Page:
Perhaps Geertz is being a bit unfair in roping these two very distinct thinkers together; we will give Rorty another shot in a minute. In any case, what bothers Geertz in both is that the unifying force of a commitment to one’s own culture, undiluted by relativistic or even wet-liberal qualms, requires – if not the full-throated condemnation of the dogmatic absolutist – a “deafness to the appeal of other values.” Indeed it is the virtuous abandonment of absolutist projects which can lead to this sort of “relax-and-enjoy-it approach to one’s imprisonment in one’s own cultural tradition.” The bone of contention here, that is, is whether such self-inflicted “deafness” really does amount to an abandonment of the hard task of understanding.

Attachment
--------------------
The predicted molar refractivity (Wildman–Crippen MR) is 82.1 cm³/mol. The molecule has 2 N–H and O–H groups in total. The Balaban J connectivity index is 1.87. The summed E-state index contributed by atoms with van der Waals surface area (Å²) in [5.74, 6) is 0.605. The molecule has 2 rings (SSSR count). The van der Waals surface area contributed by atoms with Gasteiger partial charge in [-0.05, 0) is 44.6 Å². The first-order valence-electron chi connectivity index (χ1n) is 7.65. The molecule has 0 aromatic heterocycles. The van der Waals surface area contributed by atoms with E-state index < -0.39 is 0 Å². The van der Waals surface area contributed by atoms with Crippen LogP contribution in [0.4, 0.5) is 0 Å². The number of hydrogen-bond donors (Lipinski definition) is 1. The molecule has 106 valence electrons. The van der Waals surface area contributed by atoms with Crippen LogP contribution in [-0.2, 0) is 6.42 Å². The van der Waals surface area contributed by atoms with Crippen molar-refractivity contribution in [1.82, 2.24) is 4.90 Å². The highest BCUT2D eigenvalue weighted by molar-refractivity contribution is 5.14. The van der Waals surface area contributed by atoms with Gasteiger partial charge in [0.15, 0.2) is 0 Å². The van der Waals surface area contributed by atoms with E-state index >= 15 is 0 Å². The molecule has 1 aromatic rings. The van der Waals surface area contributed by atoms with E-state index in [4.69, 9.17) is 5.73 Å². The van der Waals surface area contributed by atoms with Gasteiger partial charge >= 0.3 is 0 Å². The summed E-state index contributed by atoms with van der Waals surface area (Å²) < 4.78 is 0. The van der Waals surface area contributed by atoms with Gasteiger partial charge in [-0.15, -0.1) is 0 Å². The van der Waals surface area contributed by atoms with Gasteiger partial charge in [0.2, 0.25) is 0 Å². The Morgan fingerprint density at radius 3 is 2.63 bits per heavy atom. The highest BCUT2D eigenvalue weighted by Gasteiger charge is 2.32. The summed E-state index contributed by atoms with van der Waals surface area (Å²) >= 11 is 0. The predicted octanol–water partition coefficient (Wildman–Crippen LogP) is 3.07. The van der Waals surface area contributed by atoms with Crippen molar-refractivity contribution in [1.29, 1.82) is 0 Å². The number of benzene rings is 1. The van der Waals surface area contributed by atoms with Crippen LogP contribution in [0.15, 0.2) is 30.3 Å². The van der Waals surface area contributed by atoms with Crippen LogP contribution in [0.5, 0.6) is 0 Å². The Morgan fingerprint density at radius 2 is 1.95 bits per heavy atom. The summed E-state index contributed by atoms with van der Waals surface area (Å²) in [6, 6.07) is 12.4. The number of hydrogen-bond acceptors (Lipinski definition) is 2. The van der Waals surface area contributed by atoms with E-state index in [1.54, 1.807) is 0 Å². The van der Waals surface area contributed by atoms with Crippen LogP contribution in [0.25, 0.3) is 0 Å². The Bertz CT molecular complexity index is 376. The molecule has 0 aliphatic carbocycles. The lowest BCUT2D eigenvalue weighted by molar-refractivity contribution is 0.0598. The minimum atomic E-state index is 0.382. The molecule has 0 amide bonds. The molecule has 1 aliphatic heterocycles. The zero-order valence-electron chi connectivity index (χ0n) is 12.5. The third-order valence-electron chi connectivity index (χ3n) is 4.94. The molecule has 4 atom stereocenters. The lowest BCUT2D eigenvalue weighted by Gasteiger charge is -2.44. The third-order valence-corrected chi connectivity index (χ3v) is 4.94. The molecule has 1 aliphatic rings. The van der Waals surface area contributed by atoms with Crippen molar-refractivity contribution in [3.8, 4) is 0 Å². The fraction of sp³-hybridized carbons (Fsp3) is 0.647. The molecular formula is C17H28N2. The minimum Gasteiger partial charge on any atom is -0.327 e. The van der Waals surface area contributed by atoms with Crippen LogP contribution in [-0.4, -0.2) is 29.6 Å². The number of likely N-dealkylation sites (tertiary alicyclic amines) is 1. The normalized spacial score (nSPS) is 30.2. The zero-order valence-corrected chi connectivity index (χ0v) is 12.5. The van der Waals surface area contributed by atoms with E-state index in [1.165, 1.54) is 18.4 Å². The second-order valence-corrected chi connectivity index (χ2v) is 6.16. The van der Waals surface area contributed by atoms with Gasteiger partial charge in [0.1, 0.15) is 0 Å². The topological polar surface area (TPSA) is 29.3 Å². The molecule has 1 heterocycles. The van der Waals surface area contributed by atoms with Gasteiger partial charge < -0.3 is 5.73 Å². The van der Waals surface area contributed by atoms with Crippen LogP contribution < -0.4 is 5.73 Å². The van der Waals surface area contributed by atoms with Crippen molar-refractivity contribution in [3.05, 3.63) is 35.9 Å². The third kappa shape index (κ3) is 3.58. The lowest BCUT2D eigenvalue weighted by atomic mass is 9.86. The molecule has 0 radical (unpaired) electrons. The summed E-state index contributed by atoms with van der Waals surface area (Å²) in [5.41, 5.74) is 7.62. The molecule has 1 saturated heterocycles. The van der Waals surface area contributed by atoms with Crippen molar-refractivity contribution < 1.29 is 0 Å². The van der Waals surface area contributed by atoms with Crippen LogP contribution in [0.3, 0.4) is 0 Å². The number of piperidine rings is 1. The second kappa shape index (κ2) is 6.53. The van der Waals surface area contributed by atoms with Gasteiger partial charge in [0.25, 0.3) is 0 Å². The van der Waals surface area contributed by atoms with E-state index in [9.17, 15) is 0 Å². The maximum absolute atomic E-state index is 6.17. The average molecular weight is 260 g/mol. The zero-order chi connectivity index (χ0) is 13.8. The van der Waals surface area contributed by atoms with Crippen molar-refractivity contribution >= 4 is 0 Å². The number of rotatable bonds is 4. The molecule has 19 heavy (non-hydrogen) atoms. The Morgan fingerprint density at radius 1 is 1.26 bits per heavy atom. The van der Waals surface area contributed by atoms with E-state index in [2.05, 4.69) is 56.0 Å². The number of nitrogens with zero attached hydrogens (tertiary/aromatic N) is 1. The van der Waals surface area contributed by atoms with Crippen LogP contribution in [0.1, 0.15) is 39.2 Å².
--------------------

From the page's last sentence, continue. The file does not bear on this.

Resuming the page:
It was about here, in any case, that I started to become a bit confused. Sometimes it seems that Geertz refers indiscriminately to not only a “relax-and-enjoy-it ethnocentrism” but also an “easy tolerance” which seems more characteristic of wet liberalism than of Geertz’s more properly ethnocentric target. Which position, for example, is intended by the slogan “we are we and they are they,” or the image of enclosed railway carriages on parallel or divergent tracks? As it happens, this may not matter, as both positions seem to share what Geertz is really objecting to here: their “easy” avoidance of what is in fact, for him, an unavoidably difficult project: that of understanding, as part of the same interconnected world as oneself, the cultures one either (merely) celebrates, on the one hand, or (merely) looks to for invidious comparison, on the other.